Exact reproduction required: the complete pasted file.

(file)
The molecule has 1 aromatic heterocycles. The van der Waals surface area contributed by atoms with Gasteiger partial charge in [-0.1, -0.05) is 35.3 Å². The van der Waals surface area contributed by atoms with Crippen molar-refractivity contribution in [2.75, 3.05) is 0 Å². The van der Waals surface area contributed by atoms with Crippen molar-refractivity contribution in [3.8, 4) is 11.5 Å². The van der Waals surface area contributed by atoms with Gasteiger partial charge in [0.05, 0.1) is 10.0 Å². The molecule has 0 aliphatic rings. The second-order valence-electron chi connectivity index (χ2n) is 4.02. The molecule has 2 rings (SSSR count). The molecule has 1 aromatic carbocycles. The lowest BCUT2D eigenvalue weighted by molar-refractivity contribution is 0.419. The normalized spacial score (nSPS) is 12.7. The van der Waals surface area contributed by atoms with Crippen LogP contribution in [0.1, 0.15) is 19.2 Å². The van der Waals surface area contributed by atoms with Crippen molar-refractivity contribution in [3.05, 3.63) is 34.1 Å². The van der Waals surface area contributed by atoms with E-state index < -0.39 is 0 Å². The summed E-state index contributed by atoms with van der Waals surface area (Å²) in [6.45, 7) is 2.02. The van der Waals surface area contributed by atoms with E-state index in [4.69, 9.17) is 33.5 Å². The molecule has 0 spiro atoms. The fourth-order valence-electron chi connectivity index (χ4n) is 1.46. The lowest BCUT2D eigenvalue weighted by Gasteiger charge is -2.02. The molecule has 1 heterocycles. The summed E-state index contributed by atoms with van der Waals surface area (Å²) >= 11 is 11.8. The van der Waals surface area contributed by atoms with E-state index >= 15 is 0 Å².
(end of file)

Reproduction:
The molecule has 1 aromatic heterocycles. The van der Waals surface area contributed by atoms with Gasteiger partial charge in [-0.1, -0.05) is 35.3 Å². The van der Waals surface area contributed by atoms with Crippen molar-refractivity contribution in [2.75, 3.05) is 0 Å². The van der Waals surface area contributed by atoms with Crippen molar-refractivity contribution in [3.8, 4) is 11.5 Å². The van der Waals surface area contributed by atoms with Gasteiger partial charge in [0.05, 0.1) is 10.0 Å². The molecule has 0 aliphatic rings. The second-order valence-electron chi connectivity index (χ2n) is 4.02. The molecule has 2 rings (SSSR count). The molecule has 1 aromatic carbocycles. The lowest BCUT2D eigenvalue weighted by molar-refractivity contribution is 0.419. The normalized spacial score (nSPS) is 12.7. The van der Waals surface area contributed by atoms with Crippen LogP contribution in [0.1, 0.15) is 19.2 Å². The van der Waals surface area contributed by atoms with Crippen molar-refractivity contribution in [3.05, 3.63) is 34.1 Å². The van der Waals surface area contributed by atoms with E-state index < -0.39 is 0 Å². The summed E-state index contributed by atoms with van der Waals surface area (Å²) in [6.45, 7) is 2.02. The van der Waals surface area contributed by atoms with E-state index in [4.69, 9.17) is 33.5 Å². The molecule has 0 spiro atoms. The fourth-order valence-electron chi connectivity index (χ4n) is 1.46. The lowest BCUT2D eigenvalue weighted by Gasteiger charge is -2.02. The molecule has 1 heterocycles. The summed E-state index contributed by atoms with van der Waals surface area (Å²) >= 11 is 11.8. The van der Waals surface area contributed by atoms with E-state index >= 15 is 0 Å².